State wealth is the topic of this McCuistion Program. Join host, Dennis McCuistion, and guests Stephen Moore and Dr. Bernard Weinstein, for a lively discussion on economics and the increased wealth of some states at the cost of others who are rapidly declining in population and overall growth. What are the contributing factors to state wealth?
State Wealth Panelists Include:
Stephen Moore: Chief Economist at the Heritage Foundation and co-author of An Inquiry Into the Nature and Causes of The Wealth of States, claims businesses as well as high income individuals migrate to where their economic interests are protected. He believes lowering the state income tax and decreasing tax burdens invite more business and build a state’s economy.
Bernard Weinstein PhD: Economist and Associate Director of the Maguire Energy Institute at Southern Methodist University, discusses the issue of natural resources and how this has also contributed to state wealth or the increased migration of residents to those states that have fewer regulations regarding these resources, so they are more readily available.
Arthur B. Laffer, PhD: Stephen Moore’s co-author, joins us via a prior pre-taped interview. He says, “taxes redistribute people not wealth”. The authors’ studies review the last 53 years and examine the 11 states which had introduced income taxes (the first being West Virginia, in 1961, the last, Connecticut in 1991). The authors looked at population, employment rates, and the work force, output and tax revenue, from 3 years prior to the tax being instituted to the last 2-3 years. They found that every single state had declined; after instituting tax, in every single one of the metrics as a share of the US economic picture.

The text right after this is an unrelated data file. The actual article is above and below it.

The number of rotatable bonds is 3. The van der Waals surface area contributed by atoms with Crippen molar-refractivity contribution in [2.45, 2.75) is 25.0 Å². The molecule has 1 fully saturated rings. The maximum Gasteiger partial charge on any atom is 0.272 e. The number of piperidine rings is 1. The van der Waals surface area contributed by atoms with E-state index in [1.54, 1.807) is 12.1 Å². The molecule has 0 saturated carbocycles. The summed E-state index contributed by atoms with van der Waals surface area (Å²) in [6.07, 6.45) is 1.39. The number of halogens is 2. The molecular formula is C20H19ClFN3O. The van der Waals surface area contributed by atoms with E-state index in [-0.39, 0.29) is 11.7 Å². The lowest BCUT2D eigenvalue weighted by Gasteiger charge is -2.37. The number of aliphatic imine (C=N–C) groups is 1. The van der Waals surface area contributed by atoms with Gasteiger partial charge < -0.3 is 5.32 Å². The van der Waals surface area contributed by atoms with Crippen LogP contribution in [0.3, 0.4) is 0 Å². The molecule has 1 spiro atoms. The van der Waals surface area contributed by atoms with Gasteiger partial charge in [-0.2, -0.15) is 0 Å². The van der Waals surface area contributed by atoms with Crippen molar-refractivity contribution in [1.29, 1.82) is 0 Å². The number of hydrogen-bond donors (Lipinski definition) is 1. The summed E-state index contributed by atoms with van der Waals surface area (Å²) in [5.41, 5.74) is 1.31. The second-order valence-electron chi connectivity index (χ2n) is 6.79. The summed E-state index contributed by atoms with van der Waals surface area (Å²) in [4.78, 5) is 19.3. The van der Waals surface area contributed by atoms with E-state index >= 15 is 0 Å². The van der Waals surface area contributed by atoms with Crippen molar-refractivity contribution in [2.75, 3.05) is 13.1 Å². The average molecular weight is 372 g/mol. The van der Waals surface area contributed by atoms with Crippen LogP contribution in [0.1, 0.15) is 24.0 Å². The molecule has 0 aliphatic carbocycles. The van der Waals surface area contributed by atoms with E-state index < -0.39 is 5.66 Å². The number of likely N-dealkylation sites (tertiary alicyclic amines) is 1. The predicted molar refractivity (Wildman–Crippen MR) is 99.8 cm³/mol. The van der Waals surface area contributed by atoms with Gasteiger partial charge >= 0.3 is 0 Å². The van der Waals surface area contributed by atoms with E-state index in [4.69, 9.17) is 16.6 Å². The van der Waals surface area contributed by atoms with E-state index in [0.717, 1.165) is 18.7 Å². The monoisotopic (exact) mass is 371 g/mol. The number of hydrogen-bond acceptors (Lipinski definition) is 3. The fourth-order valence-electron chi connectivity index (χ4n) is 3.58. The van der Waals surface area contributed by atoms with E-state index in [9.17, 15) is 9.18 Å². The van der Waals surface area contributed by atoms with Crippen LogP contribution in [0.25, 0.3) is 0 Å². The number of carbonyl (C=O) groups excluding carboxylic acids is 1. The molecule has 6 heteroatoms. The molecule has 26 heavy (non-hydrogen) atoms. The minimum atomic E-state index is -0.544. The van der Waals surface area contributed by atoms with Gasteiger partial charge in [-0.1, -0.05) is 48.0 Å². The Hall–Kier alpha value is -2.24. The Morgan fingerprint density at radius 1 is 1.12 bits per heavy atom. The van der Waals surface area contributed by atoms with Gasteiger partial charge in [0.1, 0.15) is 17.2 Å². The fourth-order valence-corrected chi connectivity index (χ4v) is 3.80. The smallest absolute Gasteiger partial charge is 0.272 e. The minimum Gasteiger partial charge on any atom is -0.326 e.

Stephen Moore says, “You can’t balance the budget on the backs of people who immigrated.” Nor can you balance the budget on the backs of those who are unemployed. While each state government thought it was worth raising taxes for more schools, highways and infrastructure, the result was the opposite of what was expected. If a public sector and agency does not perform, we give them more money! In the private sector we cut costs to be more efficient. Yet as Weinstein says, “In Texas, maybe we could spend a little more- we can afford it. We’ve dropped from 34th to 49th in education.”
The outcome of the discussion on state wealth… policies matter. Our guests make a solid case for states themselves to become more competitive or risk population shrinkage and urban dilapidation; before they become ghost towns as several of our cities have- from Detroit to Cleveland, and states mortgage their future as California and New York have.
Thank you for joining us as we continue talking about things that matter… and today, it’s about state wealth.
Niki N. McCuistion
Engaging employees, consultant and
speaker on Organizational Culture,
Governance and Strategic Planning
10.26.14 – 2206